Best way to deal with bad advertisements?

> Besides, most of the major providers previously based the bulk of
> their peering 'requirements' on how many DS3s you had. Now most
> 'major' providers seem to have gone cold turkey. MCI, Sprint, and
> UUNET told me they won't peer with *anyone* new.

And from my "media learnt" view of US things, I can't wait for the first
anti-trust suite :slight_smile:

But seriously, lets face it, DS3's are "cheap" and these people
want more customes no freeloaders. Like us, who are paying $5M+ a
year for a trans-atlantic DS3 and Sprint are very insistant that
we build a US network based on DS3s to peer with them, even with
the obvious fact that we have no US customers and have already paid
for a connection which in reality should be matched by the large
US carriers, rather than taking the piss once you have this
investment. I only mention Sprint, since the others you mention
are a tad more sensible, but still slow, while Sprint are in a

I don't quite remember how we went from black holes to peering policies,
but I certainly will put my two bits in ;0

MCI's policy seems very clear to myself. They require DS3 backbone, 3
DS3 IXPs and 24X7 noc. If you meet the requirement, you sign a document
and then peering is initiated. Took a matter of 2-3 weeks for myself.

Sprint's policy USED to be that, then they seemed to have backed off from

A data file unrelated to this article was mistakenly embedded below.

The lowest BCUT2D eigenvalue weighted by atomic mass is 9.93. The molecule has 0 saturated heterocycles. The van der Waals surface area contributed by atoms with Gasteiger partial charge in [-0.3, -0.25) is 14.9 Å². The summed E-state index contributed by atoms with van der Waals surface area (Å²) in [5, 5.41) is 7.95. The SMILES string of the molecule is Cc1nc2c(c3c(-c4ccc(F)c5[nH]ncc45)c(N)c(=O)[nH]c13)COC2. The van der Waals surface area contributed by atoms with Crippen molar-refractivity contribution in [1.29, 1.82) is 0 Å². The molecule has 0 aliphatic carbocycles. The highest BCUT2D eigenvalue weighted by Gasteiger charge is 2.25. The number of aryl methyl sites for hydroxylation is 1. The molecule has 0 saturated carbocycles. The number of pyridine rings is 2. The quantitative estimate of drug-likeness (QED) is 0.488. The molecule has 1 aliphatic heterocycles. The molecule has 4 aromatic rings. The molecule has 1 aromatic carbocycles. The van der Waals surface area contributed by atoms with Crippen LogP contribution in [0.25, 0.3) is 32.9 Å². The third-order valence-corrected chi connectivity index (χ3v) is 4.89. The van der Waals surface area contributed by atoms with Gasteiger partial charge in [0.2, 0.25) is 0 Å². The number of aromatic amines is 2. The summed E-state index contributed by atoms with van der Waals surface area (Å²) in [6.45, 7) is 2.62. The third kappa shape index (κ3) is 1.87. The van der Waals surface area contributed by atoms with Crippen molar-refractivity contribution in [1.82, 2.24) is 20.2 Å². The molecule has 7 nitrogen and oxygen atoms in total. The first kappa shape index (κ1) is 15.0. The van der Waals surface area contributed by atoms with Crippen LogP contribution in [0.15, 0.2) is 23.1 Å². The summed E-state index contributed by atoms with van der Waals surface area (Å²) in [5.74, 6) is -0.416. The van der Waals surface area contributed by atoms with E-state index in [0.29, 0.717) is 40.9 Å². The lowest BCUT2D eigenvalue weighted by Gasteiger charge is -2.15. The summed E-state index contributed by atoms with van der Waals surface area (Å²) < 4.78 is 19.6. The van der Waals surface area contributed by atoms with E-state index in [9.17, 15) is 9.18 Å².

all new peerings until "the end of summer". August 20th to be exact. But
then nothing has been released. At least they are moving towards a policy,
according to Marti Kiser at Sprint. Sprint has always been reluctant to
peer, so this should have never been a shock to anyone.

UUNet's policy is the one I have a problem with--there is no policy it
seems. UUNET went from peering with everyone, regionals, etc. when Andrew
Partan was there, to now not peering with anyone. They act interested, but
then will come back to you with a. Private Peerings via DS3s or b. No peering
because your network is not equivalent in size to the "multiple DS3s" they have
coming from each hub. I still have not seen any written policies from

My feeling is the market will shift into forcing non-peering NSPs into peering
relatively soon. How can companies like Sprint and UUNET not afford to peer
with networks such as ourselves, @home, compuserve, and many others that they
have refused, yet honor peerings with networks that have 1 T1 to an IXP.
More and more people will simply shove their traffic through the already
bogged down CIX router. For primarily West Coast isps, such as ourselves,
this is not a problem. CIX is a much cheaper cost for shortest-path-out
routing than backhauling the return traffic from Mae-East.

Robert Bowman
Exodus Communications Inc.

Nope. More and more people will peer with each other but not with the big
6 thus eventually creating a parallel universe at the core of the net.

Michael Dillon - ISP & Internet Consulting
Memra Software Inc. - Fax: +1-604-546-3049 - E-mail: